A Plaque in 1939
Perhaps the first tangible expression of the understanding and conviction that Emperor Norton deserves to be remembered and thanked for helping to launch the vision for the Bay Bridge came in the form of a plaque dedicated in February 1939 by the Ancient and Honorable Order of E Clampus Vitus (ECV) — or, as they call themselves, “the Clampers” — a group that seeks to be a guardian of the Gold Rush history of the American West and that holds the Emperor as a patron saint.
The plaque reads:
And Be Grateful to
Emperor of the United States
Protector of Mexico, 1859-80,
Whose Prophetic Wisdom
Conceived and Decreed the
Bridging of San Francisco Bay
August 18 1869
Alas, there was a problem with “August 18 1869,” which in fact was the date of a fake Proclamation — there were many of these, jokes at the Emperor’s expense; this was one published in the Oakland Daily News — that had the Emperor calling for a bridge “spanning” an absurdly malingering route from Oakland to Goat Island (now Yerba Buena Island) to Sausalito to the Farralon Islands, an uninhabited outcropping of rocks 30 miles off the coast of San Francisco. The original bridge to nowhere.
Emperor Norton’s biographer, William Drury, explains the response to the Clampers’ plaque:
A fitting memorial, the editorialists said, let it be put on the bridge. But the Bridge Authority denied permission, arguing that the Emperor had nothing to do with the bridge. There was an awful fuss; everybody wanted the plaque on the bridge and only the bridge directors opposed it. But the Bridge Authority had all the power and the fake decree to uphold their claim that His Majesty had merely commanded that a span be built from Goat Island to Sausalito and the godforsaken Farallones. Even E Clampus Vitus could not argue with that evidence, because they had put on the plaque that he ordered the bay to be bridged on August 18, 1869, the date on the only proclamation then known to exist and nobody knew it was a fraud.
So the history buffs gave up and installed the plaque in the lobby of the Cliff House at Seal Rocks, a restaurant that boasts of a tenuous connection with Mark Twain….That’s where the plaque is today, on the wall of a resort that never saw His Majesty’s face.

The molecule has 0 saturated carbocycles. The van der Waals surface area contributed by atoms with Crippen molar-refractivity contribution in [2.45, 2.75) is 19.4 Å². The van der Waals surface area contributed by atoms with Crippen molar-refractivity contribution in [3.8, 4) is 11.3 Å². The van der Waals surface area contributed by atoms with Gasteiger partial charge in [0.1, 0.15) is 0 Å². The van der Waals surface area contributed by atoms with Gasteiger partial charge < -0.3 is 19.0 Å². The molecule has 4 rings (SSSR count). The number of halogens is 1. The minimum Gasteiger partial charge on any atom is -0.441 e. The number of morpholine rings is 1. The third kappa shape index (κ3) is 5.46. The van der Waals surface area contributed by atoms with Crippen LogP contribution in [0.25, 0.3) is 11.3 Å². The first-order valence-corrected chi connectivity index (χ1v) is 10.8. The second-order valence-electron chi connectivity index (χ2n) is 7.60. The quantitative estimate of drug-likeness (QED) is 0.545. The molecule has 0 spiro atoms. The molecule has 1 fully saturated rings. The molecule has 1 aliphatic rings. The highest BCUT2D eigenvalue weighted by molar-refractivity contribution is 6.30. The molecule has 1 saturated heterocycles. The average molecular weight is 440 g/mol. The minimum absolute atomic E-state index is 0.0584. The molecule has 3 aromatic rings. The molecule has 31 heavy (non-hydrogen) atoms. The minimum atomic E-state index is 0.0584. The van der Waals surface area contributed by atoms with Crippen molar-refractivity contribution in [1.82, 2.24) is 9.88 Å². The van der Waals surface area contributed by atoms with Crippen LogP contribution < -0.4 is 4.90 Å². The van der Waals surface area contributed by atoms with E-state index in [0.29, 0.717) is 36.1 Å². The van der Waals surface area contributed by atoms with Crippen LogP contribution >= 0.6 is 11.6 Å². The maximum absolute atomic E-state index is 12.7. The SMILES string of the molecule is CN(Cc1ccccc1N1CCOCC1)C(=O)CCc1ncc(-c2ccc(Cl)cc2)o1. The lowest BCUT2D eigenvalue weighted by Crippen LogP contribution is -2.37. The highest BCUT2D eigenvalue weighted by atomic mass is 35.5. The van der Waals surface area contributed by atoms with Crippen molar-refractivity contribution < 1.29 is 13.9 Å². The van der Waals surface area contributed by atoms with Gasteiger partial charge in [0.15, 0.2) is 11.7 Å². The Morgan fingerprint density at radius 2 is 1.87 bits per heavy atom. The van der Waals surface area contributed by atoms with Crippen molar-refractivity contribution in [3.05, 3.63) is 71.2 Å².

That was 1986, the year Drury’s book was published.
In fact, if there ever was a plan to put the plaque on the bridge itself, it appears that, by the time ECV members dedicated the plaque on 25 February 1939, they had adjusted their sights. By then, the Clampers hoped that their plaque could be placed at the Transbay Terminal, the new bus and rail depot in downtown San Francisco that was to serve the bridge and that had just opened the month before, on January 14th .
The day after the dedication, the San Francisco Chronicle reported that “Noble Grand Humbug Charles L. Camp yesterday forenoon unveiled at the San Francisco bridge terminal building [the] plaque” and that “[w]hen ceremonies were over [Camp] lamented that the plaque could not be at once imbedded [sic] in some part of the terminal building: ‘The spirit of San Francisco today is not quite as tolerant as it was 70 years ago,’ he said, ‘so we shall have to await a meeting of the Toll Bridge Authority to decide whether and where this plaque is to be placed.’”
A footnote: The Chronicle observed that Allen Stanley Lane was on hand at the dedication to read from his brand-new biography, Emperor Norton: The Mad Monarch of America, which remained the best source on Norton for the next 47 years, until Drury.
According to E Clampus Vitus records (see descriptions 9 and 15 on the second page of the document excerpt here), the escalation and subsequent U.S. involvement in World War I took much of the steam out of the initial effort to find a different location for the ECV plaque. It was 16 years before the plaque was installed at the Cliff House on 25 February 1955.
The plaque remained there for more than 30 years before being relocated to the Transbay Terminal — a 1939 bus and rail depot in downtown San Francisco — in November 1986, to commemorate the 50th anniversary of the Bay Bridge. The terminal closed in 2010, to make way for the construction of the new Transbay Transit Center, scheduled to open in late 2018.
There have been reports that the 1939 plaque, now in storage, will be part of a permanent interpretive exhibit in the new transit center.
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